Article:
Abstract MP70: Habitual Sleep Variability, Mediated by Energy Intake, is Associated with Abdominal Obesity in Adolescents
Introduction: Although self-reported sleep duration has been associated with obesity, study of the association between objectively-measured habitual sleep pattern and the more metabolically relevant abdominal obesity, and the mediation factors for such an association, is limited.Hypothesis: We assessed the hypothesis that objectively-measured variability, mediated by excessive energy intake, is associated with abdominal obesity in adolescents.
Methods: We used data from 421 adolescents in the Penn State Child Cohort follow-up examination. Actigraphy was used for 7 consecutive nights to calculate each participant’s mean sleep duration as habitual sleep duration (HSD) and the standard deviation of the mean as habitual sleep variability (HSV). Abdominal obesity was assessed by dual-energy x-ray absorptiometry as Android/Gynoid Fat Ratio and visceral fat area. Youth/Adolescents Food Frequency Questionnaire was used to obtain daily caloric, fat, carbohydrate, and protein intakes one year prior to the study. The R-based Mediation Effect Models were used to assess the association between sleep pattern and abdominal obesity, and quantitatively estimate the mediation effects of caloric intake and of other factors not analyzed in this report.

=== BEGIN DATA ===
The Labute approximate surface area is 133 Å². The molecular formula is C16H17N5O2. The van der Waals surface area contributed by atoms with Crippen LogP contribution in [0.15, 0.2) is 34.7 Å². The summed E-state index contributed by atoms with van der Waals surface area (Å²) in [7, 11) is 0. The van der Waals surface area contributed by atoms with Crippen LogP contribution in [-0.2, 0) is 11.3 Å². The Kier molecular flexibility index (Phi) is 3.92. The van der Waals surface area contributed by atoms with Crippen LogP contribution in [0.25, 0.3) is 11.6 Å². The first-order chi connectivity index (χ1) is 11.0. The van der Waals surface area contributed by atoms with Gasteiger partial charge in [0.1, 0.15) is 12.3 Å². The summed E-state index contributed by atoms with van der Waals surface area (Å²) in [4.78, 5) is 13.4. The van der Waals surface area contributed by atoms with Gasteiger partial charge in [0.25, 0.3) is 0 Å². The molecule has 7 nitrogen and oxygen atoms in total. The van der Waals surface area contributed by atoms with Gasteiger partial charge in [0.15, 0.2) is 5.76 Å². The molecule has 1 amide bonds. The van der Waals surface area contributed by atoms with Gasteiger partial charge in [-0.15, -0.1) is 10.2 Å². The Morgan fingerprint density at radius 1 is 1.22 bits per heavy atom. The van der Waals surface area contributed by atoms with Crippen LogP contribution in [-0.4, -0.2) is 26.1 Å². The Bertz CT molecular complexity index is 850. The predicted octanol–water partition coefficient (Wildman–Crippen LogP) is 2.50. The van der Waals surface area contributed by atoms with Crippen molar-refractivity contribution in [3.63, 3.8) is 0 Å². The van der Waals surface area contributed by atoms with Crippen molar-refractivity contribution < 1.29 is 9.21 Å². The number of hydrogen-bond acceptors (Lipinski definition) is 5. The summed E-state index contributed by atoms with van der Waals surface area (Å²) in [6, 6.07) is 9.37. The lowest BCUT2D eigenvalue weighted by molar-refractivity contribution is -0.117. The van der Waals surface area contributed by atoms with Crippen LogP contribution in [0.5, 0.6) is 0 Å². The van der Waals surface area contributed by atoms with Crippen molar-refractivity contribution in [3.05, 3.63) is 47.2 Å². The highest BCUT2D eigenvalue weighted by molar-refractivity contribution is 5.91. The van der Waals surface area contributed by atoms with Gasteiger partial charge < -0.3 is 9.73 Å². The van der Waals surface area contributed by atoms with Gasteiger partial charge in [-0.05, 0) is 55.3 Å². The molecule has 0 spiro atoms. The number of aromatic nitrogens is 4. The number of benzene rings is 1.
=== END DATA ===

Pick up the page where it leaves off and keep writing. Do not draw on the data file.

Results: As shown in the table, after controlling for major confounders and BMI percentile, HSV was significantly and consistently associated with both abdominal obesity measures. The Mediation analysis consistently indicated a significant mediation effect of caloric intake, especially carbohydrate intake. For example, 20% of the association between HSV and visceral fat could be attributed to carbohydrate intake, while 80% by other factors not analyzed. HSD was not associated with abdominal obesity.
Conclusions: Higher HSV, not HSD, is associated with abdominal obesity, which can be partially explained by increased caloric intake, especially from carbohydrate, in adolescents. More studies are needed to identify other mediation factors in the association.
Author Disclosures: F. He: None. E.O. Bixler: None. J. Liao: None. A. Berg: None. Y. Imamura Kawasawa: None. J. Fernandez-Mendoza: None. A.N. Vgontzas: None. D. Liao: None.
- © 2015 by American Heart Association, Inc.